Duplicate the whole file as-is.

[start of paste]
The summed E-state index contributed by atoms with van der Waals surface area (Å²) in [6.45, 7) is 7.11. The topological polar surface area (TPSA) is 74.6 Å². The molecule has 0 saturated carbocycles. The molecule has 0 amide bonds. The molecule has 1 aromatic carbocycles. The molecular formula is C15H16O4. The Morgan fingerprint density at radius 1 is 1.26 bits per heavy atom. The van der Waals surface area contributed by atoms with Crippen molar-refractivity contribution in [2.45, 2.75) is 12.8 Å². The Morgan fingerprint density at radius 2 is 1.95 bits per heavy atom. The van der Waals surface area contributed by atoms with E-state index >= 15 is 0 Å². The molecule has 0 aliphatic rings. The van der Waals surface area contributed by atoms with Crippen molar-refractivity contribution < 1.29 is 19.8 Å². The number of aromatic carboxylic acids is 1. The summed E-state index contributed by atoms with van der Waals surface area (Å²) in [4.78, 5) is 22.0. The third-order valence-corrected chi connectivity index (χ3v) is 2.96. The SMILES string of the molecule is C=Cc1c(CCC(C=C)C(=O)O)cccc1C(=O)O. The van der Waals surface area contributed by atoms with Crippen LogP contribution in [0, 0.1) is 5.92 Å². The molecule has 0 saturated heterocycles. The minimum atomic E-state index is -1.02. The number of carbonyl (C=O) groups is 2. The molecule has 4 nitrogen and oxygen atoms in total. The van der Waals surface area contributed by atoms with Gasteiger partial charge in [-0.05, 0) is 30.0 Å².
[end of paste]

The summed E-state index contributed by atoms with van der Waals surface area (Å²) in [6.45, 7) is 7.11. The topological polar surface area (TPSA) is 74.6 Å². The molecule has 0 saturated carbocycles. The molecule has 0 amide bonds. The molecule has 1 aromatic carbocycles. The molecular formula is C15H16O4. The Morgan fingerprint density at radius 1 is 1.26 bits per heavy atom. The van der Waals surface area contributed by atoms with Crippen molar-refractivity contribution in [2.45, 2.75) is 12.8 Å². The Morgan fingerprint density at radius 2 is 1.95 bits per heavy atom. The van der Waals surface area contributed by atoms with E-state index >= 15 is 0 Å². The molecule has 0 aliphatic rings. The van der Waals surface area contributed by atoms with Crippen molar-refractivity contribution < 1.29 is 19.8 Å². The number of aromatic carboxylic acids is 1. The summed E-state index contributed by atoms with van der Waals surface area (Å²) in [4.78, 5) is 22.0. The third-order valence-corrected chi connectivity index (χ3v) is 2.96. The SMILES string of the molecule is C=Cc1c(CCC(C=C)C(=O)O)cccc1C(=O)O. The van der Waals surface area contributed by atoms with Crippen LogP contribution in [0, 0.1) is 5.92 Å². The molecule has 0 saturated heterocycles. The minimum atomic E-state index is -1.02. The number of carbonyl (C=O) groups is 2. The molecule has 4 nitrogen and oxygen atoms in total. The van der Waals surface area contributed by atoms with Gasteiger partial charge in [-0.05, 0) is 30.0 Å².